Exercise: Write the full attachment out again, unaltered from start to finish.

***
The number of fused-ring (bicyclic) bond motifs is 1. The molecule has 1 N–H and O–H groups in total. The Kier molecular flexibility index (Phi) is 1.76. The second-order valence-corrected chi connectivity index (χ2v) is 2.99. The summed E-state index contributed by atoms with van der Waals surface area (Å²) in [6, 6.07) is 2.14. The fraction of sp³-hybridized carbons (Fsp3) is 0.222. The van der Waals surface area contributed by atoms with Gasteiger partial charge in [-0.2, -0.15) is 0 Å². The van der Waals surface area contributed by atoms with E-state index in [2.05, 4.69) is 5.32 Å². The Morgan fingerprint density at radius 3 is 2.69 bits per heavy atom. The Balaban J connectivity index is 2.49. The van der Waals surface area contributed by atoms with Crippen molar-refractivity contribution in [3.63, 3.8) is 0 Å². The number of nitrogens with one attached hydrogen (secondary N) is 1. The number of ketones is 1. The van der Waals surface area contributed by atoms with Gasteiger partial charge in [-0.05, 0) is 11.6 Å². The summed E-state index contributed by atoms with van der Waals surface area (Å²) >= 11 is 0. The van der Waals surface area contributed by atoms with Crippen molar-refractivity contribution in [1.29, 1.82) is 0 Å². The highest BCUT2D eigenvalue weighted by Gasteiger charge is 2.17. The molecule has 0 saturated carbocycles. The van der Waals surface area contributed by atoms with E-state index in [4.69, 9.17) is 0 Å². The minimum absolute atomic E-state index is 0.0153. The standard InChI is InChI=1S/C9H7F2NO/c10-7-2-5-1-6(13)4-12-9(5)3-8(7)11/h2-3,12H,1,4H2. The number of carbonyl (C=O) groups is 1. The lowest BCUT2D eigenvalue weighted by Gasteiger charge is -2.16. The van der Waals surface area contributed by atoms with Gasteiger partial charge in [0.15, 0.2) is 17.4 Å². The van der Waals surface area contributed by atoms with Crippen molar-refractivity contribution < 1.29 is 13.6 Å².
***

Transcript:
The number of fused-ring (bicyclic) bond motifs is 1. The molecule has 1 N–H and O–H groups in total. The Kier molecular flexibility index (Phi) is 1.76. The second-order valence-corrected chi connectivity index (χ2v) is 2.99. The summed E-state index contributed by atoms with van der Waals surface area (Å²) in [6, 6.07) is 2.14. The fraction of sp³-hybridized carbons (Fsp3) is 0.222. The van der Waals surface area contributed by atoms with Gasteiger partial charge in [-0.2, -0.15) is 0 Å². The van der Waals surface area contributed by atoms with E-state index in [2.05, 4.69) is 5.32 Å². The Morgan fingerprint density at radius 3 is 2.69 bits per heavy atom. The Balaban J connectivity index is 2.49. The van der Waals surface area contributed by atoms with Crippen molar-refractivity contribution in [3.63, 3.8) is 0 Å². The number of nitrogens with one attached hydrogen (secondary N) is 1. The number of ketones is 1. The van der Waals surface area contributed by atoms with Gasteiger partial charge in [-0.05, 0) is 11.6 Å². The summed E-state index contributed by atoms with van der Waals surface area (Å²) >= 11 is 0. The van der Waals surface area contributed by atoms with Crippen molar-refractivity contribution in [1.29, 1.82) is 0 Å². The highest BCUT2D eigenvalue weighted by Gasteiger charge is 2.17. The molecule has 0 saturated carbocycles. The van der Waals surface area contributed by atoms with E-state index in [4.69, 9.17) is 0 Å². The minimum absolute atomic E-state index is 0.0153. The standard InChI is InChI=1S/C9H7F2NO/c10-7-2-5-1-6(13)4-12-9(5)3-8(7)11/h2-3,12H,1,4H2. The number of carbonyl (C=O) groups is 1. The lowest BCUT2D eigenvalue weighted by Gasteiger charge is -2.16. The van der Waals surface area contributed by atoms with Gasteiger partial charge in [0.15, 0.2) is 17.4 Å². The van der Waals surface area contributed by atoms with Crippen molar-refractivity contribution < 1.29 is 13.6 Å².